• Friday: Cigna (CI), Plug Power (PLUG), DraftKings (DKNG), Cinemark Holdings (CNK), Nikola (NKLA) before market open

Economic calendar

  • Monday: Markit US Manufacturing PMI, April final (60.7 expected, 60.6 in March); Construction spending, month-over-month, March (1.7% expected, -0.8% in February); ISM Manufacturing, April (65.0 expected, 64.7 in March)

  • Tuesday: Trade balance, March (-$74.0 billion expected, -$71.1 billion in February); Factory orders, March (1.3% expected, -0.8% in February); Durable goods orders, March final (0.5% in prior print); Durable goods orders excluding transportation, March final (1.6% in prior print); Non-defense capital goods orders excluding aircraft, March final (0.9% in prior print); Non-defense capital goods orders shipments excluding aircraft, March final (1.3% in prior print) 

  • Wednesday: MBA mortgage applications, week ended April 30 (-2.5% during prior week); ADP employment change, April (888,000 expected, 517,000 in March); Markit US services PMI, April final (63.1 expected, 63.1 in prior print); ISM Services Index, April (64.2 expected, 63.7 in March)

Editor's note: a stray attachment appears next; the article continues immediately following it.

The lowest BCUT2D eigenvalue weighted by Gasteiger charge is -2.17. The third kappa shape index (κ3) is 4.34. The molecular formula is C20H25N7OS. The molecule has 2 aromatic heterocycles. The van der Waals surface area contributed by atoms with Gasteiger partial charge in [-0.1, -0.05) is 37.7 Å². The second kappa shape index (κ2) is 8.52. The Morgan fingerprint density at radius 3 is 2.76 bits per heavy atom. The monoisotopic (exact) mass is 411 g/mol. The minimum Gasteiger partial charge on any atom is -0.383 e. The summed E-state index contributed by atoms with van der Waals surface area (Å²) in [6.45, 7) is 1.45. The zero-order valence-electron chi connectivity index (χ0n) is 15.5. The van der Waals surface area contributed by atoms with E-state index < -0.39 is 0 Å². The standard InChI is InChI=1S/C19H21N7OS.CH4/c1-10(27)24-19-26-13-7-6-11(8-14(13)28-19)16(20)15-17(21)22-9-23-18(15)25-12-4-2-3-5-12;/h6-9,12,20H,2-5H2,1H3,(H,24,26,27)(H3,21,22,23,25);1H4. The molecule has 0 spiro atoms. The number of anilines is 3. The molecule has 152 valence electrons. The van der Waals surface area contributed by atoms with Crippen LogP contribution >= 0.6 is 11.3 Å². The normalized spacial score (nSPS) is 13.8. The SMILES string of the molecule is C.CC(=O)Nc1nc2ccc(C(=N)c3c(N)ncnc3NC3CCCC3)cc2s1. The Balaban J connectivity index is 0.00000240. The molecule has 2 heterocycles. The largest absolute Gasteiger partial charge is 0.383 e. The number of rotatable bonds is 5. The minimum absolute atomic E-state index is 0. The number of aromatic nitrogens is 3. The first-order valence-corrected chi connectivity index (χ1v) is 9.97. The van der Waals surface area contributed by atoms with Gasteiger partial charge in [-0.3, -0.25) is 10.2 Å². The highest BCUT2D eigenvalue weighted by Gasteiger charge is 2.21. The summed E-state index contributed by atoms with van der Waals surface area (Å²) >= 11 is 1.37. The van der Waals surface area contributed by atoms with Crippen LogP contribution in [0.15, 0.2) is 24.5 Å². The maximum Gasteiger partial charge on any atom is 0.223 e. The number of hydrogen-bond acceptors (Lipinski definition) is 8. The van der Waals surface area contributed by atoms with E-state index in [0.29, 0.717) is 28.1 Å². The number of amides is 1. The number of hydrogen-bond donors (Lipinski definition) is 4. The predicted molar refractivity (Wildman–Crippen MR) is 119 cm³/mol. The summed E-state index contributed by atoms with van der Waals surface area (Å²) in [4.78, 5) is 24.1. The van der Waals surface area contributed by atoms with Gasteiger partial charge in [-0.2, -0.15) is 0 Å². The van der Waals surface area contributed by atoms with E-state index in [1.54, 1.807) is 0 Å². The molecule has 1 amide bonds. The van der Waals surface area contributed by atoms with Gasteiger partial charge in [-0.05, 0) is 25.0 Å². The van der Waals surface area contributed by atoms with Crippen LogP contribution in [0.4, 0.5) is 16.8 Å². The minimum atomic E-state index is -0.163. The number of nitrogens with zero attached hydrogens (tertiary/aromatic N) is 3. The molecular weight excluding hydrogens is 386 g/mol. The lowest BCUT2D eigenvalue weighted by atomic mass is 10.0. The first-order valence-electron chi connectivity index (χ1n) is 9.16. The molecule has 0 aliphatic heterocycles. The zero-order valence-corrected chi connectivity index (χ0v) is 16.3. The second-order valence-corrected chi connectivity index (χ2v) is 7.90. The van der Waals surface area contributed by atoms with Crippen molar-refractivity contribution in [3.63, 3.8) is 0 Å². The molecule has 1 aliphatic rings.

• Thursday: Challenger job cuts, year-over-year, April (-86.2% in March); Non-farm productivity, 1Q preliminary (4.1% expected, -4.2% in 4Q); Unit labor costs, 1Q preliminary (-1.0% expected, 6.0% in 4Q); Initial jobless claims, week ended May 1 (540,000 expected, 553,000 during prior week); Continuing claims, week ended April 24 (3.640 million expected, 3.660 million during prior week) 

  • Friday: Change in non-farm payrolls, April (978,000 expected, 916,000 in March); Unemployment rate, April (5.7% expected, 6.0% in March); Average hourly earnings, April month-over-month (0.0% expected, -0.1% in March); Average hourly earnings, April year-over-year (-0.5% expected, 4.2% in March); Labor force participation rate, April (61.6% expected, 61.5% in March); Wholesale inventories, month-over-month, March final (1.4% expected, 1.4% in prior print); Consumer credit, March ($20.000 billion expected, $27.578 billion in February)

Emily McCormick is a reporter for Yahoo Finance. Follow her on Twitter: @emily_mcck